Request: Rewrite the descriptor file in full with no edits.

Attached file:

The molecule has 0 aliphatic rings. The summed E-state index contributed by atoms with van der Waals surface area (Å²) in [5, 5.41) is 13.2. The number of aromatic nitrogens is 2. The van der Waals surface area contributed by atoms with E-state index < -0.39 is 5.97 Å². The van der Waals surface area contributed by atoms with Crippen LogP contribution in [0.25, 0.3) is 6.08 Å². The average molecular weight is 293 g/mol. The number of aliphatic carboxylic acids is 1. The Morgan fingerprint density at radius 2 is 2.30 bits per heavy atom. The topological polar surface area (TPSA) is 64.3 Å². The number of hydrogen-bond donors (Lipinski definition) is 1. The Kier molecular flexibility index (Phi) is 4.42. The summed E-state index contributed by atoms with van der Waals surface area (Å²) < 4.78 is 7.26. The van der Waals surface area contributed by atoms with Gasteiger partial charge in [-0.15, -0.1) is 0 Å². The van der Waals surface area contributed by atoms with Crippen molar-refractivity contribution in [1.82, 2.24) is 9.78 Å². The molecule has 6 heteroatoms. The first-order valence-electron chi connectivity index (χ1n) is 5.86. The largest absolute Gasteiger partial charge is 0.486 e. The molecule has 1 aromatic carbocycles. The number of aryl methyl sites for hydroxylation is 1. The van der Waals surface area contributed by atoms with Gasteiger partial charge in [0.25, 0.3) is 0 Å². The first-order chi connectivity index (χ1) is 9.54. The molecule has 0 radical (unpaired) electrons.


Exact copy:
The molecule has 0 aliphatic rings. The summed E-state index contributed by atoms with van der Waals surface area (Å²) in [5, 5.41) is 13.2. The number of aromatic nitrogens is 2. The van der Waals surface area contributed by atoms with E-state index < -0.39 is 5.97 Å². The van der Waals surface area contributed by atoms with Crippen LogP contribution in [0.25, 0.3) is 6.08 Å². The average molecular weight is 293 g/mol. The number of aliphatic carboxylic acids is 1. The Morgan fingerprint density at radius 2 is 2.30 bits per heavy atom. The topological polar surface area (TPSA) is 64.3 Å². The number of hydrogen-bond donors (Lipinski definition) is 1. The Kier molecular flexibility index (Phi) is 4.42. The summed E-state index contributed by atoms with van der Waals surface area (Å²) < 4.78 is 7.26. The van der Waals surface area contributed by atoms with Gasteiger partial charge in [-0.15, -0.1) is 0 Å². The van der Waals surface area contributed by atoms with Crippen molar-refractivity contribution in [1.82, 2.24) is 9.78 Å². The molecule has 6 heteroatoms. The first-order valence-electron chi connectivity index (χ1n) is 5.86. The largest absolute Gasteiger partial charge is 0.486 e. The molecule has 1 aromatic carbocycles. The number of aryl methyl sites for hydroxylation is 1. The van der Waals surface area contributed by atoms with Gasteiger partial charge in [0.25, 0.3) is 0 Å². The first-order chi connectivity index (χ1) is 9.54. The molecule has 0 radical (unpaired) electrons.